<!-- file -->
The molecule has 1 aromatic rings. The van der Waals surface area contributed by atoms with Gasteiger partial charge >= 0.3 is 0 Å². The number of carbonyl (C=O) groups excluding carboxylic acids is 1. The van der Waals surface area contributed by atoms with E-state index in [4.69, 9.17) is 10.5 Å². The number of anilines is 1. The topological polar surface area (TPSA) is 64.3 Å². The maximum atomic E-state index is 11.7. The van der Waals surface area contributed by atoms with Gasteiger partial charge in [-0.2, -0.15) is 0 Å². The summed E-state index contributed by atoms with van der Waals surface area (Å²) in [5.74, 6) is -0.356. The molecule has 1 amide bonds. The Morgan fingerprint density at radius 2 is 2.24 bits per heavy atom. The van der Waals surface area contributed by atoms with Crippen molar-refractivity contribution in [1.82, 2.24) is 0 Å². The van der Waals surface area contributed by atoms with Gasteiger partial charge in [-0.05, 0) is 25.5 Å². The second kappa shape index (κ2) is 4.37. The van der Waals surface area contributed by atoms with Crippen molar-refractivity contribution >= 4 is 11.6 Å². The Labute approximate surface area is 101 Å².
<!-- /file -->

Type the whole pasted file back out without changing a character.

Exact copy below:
The molecule has 1 aromatic rings. The van der Waals surface area contributed by atoms with Gasteiger partial charge >= 0.3 is 0 Å². The number of carbonyl (C=O) groups excluding carboxylic acids is 1. The van der Waals surface area contributed by atoms with E-state index in [4.69, 9.17) is 10.5 Å². The number of anilines is 1. The topological polar surface area (TPSA) is 64.3 Å². The maximum atomic E-state index is 11.7. The van der Waals surface area contributed by atoms with Gasteiger partial charge in [-0.2, -0.15) is 0 Å². The summed E-state index contributed by atoms with van der Waals surface area (Å²) in [5.74, 6) is -0.356. The molecule has 1 amide bonds. The Morgan fingerprint density at radius 2 is 2.24 bits per heavy atom. The van der Waals surface area contributed by atoms with Crippen molar-refractivity contribution in [1.82, 2.24) is 0 Å². The van der Waals surface area contributed by atoms with Gasteiger partial charge in [-0.05, 0) is 25.5 Å². The second kappa shape index (κ2) is 4.37. The van der Waals surface area contributed by atoms with Crippen molar-refractivity contribution >= 4 is 11.6 Å². The Labute approximate surface area is 101 Å².